Who is Mikhaïl Michoustine, the head of the Russian tax office designated Prime Minister?

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The future Prime Minister, a senior official and illustrious unknown, was appointed by Vladimir Putin after the surprise announcement of the government’s resignation on Wednesday.

A senior official unknown to the general public, he is now propelled onto the political scene. Appointed Prime Minister on Wednesday by Vladimir Putin, Mikhail Michoustin has headed the tax service for ten years, at the head of which he has built a reputation for efficiency. This 53-year-old Muscovite, an engineer by training, replaces Dmitry Medvedev who had just announced the resignation of his government in the wake of Vladimir Putin’s announcements on major constitutional reforms.

Its mission, as outlined by the Russian president, is “social justice”, “increasing real incomes” of citizens, creating a better investment climate and fostering “children and families” to respond to the demographic crisis, summed the future Prime Minister before the deputies who must confirm it to the post of Prime Minister in the afternoon. Confirmation acquired, as the Duma (lower house of Parliament) is dominated by political forces favorable to Vladimir Putin.

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A sign of the relative anonymity in which Mikhaïl Michoustine had been confined: his Wikipedia page, before his appointment, existed until now only in Russian. At the head of the Russian taxman, this bald man with a thick face has, however, some success stories to claim, according to public media.

The man behind the tax redesign

“He created the best tax collection system in the world,” said the public broadcaster. Rossiya-24 within minutes of the announcement of his appointment. Whether this statement is exaggerated or not, the fact remains that Mikhaïl Michoustine organized the overhaul and digitization of the taxman, a huge bureaucracy long ineffective in making it a dreaded agency.

A graduate in the late 1980s from a technological university in the Russian capital, he entered the Russian administration in 1998 as vice-president of the tax service, in addition to a post of vice-minister in charge of the same file. .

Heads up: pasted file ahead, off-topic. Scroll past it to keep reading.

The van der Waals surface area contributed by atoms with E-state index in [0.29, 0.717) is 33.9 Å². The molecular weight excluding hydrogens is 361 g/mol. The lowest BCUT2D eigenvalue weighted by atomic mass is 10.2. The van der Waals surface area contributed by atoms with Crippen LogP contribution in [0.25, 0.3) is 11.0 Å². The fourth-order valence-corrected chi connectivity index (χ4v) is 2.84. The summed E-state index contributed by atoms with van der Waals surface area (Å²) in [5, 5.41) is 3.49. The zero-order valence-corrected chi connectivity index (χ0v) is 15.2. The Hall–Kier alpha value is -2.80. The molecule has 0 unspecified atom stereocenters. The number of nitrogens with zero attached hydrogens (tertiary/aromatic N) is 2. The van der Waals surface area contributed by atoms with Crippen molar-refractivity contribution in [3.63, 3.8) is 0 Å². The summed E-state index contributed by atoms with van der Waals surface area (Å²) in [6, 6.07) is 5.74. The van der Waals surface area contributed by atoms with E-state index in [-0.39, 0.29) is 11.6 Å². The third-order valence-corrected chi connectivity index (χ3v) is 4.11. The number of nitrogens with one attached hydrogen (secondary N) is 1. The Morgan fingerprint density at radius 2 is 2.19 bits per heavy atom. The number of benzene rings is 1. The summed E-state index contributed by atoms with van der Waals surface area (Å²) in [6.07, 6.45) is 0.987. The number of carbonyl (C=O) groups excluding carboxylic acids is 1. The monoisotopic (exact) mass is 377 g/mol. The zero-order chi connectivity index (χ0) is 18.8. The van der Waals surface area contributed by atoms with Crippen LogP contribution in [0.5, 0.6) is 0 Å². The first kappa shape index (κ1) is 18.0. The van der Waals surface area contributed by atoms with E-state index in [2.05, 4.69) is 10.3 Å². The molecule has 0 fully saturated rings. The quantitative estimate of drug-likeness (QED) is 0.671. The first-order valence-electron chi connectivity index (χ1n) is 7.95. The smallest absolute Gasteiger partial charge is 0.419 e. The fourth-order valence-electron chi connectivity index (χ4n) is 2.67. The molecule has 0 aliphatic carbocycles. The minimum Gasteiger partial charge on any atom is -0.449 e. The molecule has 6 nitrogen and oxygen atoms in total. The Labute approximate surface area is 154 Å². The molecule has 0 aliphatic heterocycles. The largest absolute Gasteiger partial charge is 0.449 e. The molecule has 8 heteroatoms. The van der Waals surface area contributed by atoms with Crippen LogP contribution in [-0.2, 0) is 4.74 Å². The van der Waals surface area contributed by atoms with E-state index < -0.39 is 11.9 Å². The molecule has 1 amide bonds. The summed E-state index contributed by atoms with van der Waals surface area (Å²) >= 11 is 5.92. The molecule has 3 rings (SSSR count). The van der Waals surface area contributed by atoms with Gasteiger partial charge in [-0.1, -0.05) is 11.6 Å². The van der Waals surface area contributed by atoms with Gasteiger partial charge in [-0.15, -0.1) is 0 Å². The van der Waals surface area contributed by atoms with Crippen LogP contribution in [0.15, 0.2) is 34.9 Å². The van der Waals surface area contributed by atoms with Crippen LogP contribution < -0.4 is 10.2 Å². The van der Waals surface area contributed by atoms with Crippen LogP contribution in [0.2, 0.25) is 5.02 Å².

Will follow a career of high official in several government agencies: from 2004 in the federal service of the cadastres, then three years later in that in charge of the management of the special economic zones created to attract foreign investments.

Cantor of the digitization of the economy

After a period at the head of an investment fund, UFG Asset Management, in 2010 he returned to the Russian tax service with the mission of modernizing it in depth. A successful mission, he assured in November 2019 in a daily interview Kommersant, claiming a “VAT gap”[[difference between expected VAT receipts and those actually received]less than 0.6%, when it is around 10% in Europe. “They take us as an example, people come to study us,” he added.

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To do this, Mikhaïl Michoustine has championed the digitization of the Russian economy. At the end of 2018, the tax service had thus announced, “to improve efficiency”, the creation of a centralized database gathering all the existing data on Russian citizens and accessible to all administrations.

He said Thursday he wanted to “regain the confidence” of the business community. “It is necessary to stimulate the growth of investments, to regain the lost trust between the authorities and the companies” in order to restore the coat of arms of the Russian economy, he declared before the deputies.

“Too early” to see a successor

Appreciated by Vladimir Putin, the senior official appeared several times at his side, notably playing ice hockey – he is a member of the supervisory board of the CSKA Moscow hockey club – during the gala match at which the Russian president takes part in Sochi (south) every year.

Still, it is “too early” to see a possible successor to Vladimir Putin, notes for AFP political scientist Ekaterina Schulmann, who believes Mikhail Michoustin “is an ideologically neutral figure”. According to several analysts, it is however a close friend of the former finance minister Alexei Kudrin, one of the most respected in Russia of the club of “liberals”, in opposition to the clan of “siloviki” from the security services.

Married and father of three, the tax chief was the 54th highest paid senior official in Russia in 2015, according to the magazine Forbes, with revenues of 183.31 million rubles (2.7 million euros at the current rate).


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